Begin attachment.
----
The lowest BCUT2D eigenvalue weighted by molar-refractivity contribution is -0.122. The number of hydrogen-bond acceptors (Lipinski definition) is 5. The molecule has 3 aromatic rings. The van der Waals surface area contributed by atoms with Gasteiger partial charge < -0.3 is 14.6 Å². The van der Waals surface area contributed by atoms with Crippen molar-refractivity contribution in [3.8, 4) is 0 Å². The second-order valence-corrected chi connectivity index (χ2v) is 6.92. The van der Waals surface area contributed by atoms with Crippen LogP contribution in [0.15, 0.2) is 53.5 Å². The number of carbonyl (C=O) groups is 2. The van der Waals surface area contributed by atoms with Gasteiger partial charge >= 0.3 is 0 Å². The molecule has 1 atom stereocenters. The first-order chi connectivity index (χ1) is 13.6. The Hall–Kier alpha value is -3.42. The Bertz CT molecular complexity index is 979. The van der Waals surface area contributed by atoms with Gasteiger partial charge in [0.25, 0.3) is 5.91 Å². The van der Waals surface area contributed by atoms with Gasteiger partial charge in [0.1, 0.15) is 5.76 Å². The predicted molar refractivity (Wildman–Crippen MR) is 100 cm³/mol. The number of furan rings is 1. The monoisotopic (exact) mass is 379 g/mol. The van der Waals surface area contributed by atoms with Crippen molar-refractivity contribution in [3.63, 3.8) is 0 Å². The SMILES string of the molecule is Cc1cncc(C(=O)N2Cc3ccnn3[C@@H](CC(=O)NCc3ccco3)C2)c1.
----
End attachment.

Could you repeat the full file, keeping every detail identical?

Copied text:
The lowest BCUT2D eigenvalue weighted by molar-refractivity contribution is -0.122. The number of hydrogen-bond acceptors (Lipinski definition) is 5. The molecule has 3 aromatic rings. The van der Waals surface area contributed by atoms with Gasteiger partial charge < -0.3 is 14.6 Å². The van der Waals surface area contributed by atoms with Crippen molar-refractivity contribution in [3.8, 4) is 0 Å². The second-order valence-corrected chi connectivity index (χ2v) is 6.92. The van der Waals surface area contributed by atoms with Crippen LogP contribution in [0.15, 0.2) is 53.5 Å². The number of carbonyl (C=O) groups is 2. The van der Waals surface area contributed by atoms with Gasteiger partial charge >= 0.3 is 0 Å². The molecule has 1 atom stereocenters. The first-order chi connectivity index (χ1) is 13.6. The Hall–Kier alpha value is -3.42. The Bertz CT molecular complexity index is 979. The van der Waals surface area contributed by atoms with Gasteiger partial charge in [0.25, 0.3) is 5.91 Å². The van der Waals surface area contributed by atoms with Gasteiger partial charge in [0.1, 0.15) is 5.76 Å². The predicted molar refractivity (Wildman–Crippen MR) is 100 cm³/mol. The number of furan rings is 1. The monoisotopic (exact) mass is 379 g/mol. The van der Waals surface area contributed by atoms with Crippen molar-refractivity contribution in [3.63, 3.8) is 0 Å². The SMILES string of the molecule is Cc1cncc(C(=O)N2Cc3ccnn3[C@@H](CC(=O)NCc3ccco3)C2)c1.